Hadn’t had any time to dig into this until this afternoon (work and all). First up, there are a lot of overlapping model lines as if you attempted to make them 3D at one point) which you’re projecting from that is causing part of the issue with families not placing correctly the first time out. Also some elements were complete circles, which will cause issues with placing 3 part adaptive components. I split these into two arcs to resolve that issue. Remember that as you go along, if you feed the computer garbage you’re only going to get garbage in return. Keep things neater and you’ll have better results. The length of some arcs was likely still too significant to work well, but I figured I’d let it rip anyway.
After cleaning these up that stuff I looked at your graph. There was a LOT of unnecessary list gymnastics (break apart lists, make new ones, flatten lists, etc). After reducing that and simplifying where I could, placement of the adaptive voids worked for all but 7 of the 1900 families. Other than being slow, which should be expected when dealing with this much geometry, and those seven issues (which may have been complete circles), and some of the larger circles had other issues with how the adaptive component formed, but overall it worked.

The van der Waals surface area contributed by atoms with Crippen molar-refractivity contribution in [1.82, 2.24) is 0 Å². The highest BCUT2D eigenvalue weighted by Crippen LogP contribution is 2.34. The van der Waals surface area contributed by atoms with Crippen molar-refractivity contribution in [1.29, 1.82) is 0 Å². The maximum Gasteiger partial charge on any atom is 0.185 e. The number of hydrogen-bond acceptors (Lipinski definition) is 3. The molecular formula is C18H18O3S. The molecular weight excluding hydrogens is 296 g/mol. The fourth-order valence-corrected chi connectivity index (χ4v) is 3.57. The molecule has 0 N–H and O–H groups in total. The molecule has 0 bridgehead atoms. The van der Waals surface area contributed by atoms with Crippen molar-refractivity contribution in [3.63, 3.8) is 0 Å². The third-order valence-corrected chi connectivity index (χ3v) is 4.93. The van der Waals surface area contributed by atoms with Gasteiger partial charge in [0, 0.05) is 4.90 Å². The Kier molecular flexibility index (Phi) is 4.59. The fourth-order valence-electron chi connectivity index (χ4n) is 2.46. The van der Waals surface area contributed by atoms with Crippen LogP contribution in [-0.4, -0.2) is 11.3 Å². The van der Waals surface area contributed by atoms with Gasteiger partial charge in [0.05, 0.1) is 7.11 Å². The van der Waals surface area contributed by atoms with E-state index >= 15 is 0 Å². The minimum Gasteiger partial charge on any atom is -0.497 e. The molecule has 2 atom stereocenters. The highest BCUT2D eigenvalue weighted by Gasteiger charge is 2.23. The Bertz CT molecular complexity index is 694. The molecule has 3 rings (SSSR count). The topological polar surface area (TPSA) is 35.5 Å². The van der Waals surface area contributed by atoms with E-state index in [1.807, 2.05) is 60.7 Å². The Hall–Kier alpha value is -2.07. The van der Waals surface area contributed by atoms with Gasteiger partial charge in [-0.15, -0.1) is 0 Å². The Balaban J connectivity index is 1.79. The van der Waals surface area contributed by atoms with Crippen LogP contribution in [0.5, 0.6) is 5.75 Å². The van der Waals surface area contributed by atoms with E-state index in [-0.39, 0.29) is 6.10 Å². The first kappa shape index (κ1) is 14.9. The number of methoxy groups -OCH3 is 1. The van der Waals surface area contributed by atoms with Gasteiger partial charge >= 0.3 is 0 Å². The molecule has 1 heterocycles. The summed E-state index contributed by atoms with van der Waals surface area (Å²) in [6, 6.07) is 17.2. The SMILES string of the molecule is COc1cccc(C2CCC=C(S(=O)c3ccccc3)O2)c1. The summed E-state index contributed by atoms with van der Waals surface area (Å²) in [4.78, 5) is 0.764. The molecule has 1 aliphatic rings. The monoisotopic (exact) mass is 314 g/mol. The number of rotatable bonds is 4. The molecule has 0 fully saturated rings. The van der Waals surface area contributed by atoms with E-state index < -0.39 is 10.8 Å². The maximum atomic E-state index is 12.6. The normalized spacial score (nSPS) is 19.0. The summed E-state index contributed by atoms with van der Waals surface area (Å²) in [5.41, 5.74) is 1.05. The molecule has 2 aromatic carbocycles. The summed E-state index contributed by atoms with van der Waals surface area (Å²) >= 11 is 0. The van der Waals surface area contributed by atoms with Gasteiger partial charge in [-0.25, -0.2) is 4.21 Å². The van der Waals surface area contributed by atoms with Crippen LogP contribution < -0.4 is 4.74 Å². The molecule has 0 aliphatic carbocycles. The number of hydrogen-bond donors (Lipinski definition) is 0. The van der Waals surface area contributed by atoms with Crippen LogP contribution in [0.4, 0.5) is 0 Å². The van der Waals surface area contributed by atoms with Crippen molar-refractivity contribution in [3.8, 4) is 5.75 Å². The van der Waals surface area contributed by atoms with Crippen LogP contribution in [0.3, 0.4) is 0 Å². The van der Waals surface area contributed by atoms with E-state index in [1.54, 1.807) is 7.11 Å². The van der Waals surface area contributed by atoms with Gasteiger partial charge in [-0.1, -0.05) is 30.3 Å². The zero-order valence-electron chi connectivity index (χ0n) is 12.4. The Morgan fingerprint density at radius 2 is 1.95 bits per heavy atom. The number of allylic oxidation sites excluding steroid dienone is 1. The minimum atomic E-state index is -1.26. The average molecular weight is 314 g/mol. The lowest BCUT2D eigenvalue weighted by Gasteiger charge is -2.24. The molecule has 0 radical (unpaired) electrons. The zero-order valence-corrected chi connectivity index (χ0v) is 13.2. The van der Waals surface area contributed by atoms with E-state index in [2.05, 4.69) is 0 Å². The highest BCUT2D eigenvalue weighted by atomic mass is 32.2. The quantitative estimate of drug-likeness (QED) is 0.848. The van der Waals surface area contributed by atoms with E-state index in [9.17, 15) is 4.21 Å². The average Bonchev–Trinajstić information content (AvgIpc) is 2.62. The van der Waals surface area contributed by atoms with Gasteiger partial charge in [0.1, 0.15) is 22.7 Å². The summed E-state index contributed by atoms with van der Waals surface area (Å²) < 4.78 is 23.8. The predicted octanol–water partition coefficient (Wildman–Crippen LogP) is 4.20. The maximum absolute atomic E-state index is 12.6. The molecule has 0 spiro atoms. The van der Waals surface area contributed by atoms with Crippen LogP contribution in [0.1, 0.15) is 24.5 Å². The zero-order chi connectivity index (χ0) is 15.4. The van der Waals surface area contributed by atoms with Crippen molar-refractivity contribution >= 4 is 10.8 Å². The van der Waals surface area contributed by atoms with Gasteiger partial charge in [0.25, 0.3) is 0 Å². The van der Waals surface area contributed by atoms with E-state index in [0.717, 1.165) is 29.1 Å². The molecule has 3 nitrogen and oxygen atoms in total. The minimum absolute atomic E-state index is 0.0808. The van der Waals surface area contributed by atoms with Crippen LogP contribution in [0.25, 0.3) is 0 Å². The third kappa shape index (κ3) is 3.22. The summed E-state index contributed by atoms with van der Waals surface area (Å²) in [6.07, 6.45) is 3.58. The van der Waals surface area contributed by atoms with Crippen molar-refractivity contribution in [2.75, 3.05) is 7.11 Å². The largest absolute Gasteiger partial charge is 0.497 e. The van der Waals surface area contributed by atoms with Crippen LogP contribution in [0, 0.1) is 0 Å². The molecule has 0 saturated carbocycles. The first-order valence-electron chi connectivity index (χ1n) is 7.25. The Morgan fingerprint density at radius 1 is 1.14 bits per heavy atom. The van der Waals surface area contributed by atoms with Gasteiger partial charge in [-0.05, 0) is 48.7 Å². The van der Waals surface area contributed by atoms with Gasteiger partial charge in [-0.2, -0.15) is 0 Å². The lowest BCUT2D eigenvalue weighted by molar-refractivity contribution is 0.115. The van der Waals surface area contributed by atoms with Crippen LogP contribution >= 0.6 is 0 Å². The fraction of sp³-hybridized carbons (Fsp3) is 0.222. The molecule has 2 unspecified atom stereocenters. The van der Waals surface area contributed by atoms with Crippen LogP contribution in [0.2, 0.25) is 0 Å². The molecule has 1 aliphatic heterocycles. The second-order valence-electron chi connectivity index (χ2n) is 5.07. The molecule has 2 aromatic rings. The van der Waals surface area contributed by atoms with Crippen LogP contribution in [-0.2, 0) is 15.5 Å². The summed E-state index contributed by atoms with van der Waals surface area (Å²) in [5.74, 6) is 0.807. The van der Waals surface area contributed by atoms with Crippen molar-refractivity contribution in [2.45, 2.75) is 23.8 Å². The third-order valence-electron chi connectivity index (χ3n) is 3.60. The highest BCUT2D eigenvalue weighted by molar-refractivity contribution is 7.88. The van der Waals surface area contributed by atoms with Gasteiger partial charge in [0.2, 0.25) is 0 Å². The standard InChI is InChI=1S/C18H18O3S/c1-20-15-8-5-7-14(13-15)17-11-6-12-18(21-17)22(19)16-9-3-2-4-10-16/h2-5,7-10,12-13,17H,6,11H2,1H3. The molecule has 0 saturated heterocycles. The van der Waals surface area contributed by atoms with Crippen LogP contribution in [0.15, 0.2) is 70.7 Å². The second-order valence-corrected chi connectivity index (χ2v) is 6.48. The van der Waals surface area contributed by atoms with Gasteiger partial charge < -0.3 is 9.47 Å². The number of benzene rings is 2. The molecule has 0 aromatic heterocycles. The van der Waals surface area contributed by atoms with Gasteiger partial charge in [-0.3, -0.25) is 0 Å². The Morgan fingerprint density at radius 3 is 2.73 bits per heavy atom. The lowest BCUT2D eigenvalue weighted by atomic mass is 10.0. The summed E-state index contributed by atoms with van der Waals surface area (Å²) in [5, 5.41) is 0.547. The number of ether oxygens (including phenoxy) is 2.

I then changed the lacing from shorted to longest on the Element.CutGeometry node and sure enough, every one of the place void families attempted to cut the floor. Not all worked due to some limitations of Revit’s geometry engine (which really isn’t meant for this degree of complexity), but it attempted to work and all but 253 were successful. Note that it also took a REALLY, REALLY, REALLY long time to run and basically caused my GPU to spend 20 minutes or so regenerating views and calculating new cuts.
I’d recommend that you either:
- Look into using another program for this level of visualization, such as 3DS Max
- Shift to using multiple floors and/or parts,
- Consider using a bumpmap properly formed and setup to get the visibility you’re after.
- Ditch the idea of adaptive components all together and use a generic model in place from a computationally driven set of lines extrusions.
A combination of #1 and #3 will likely look best.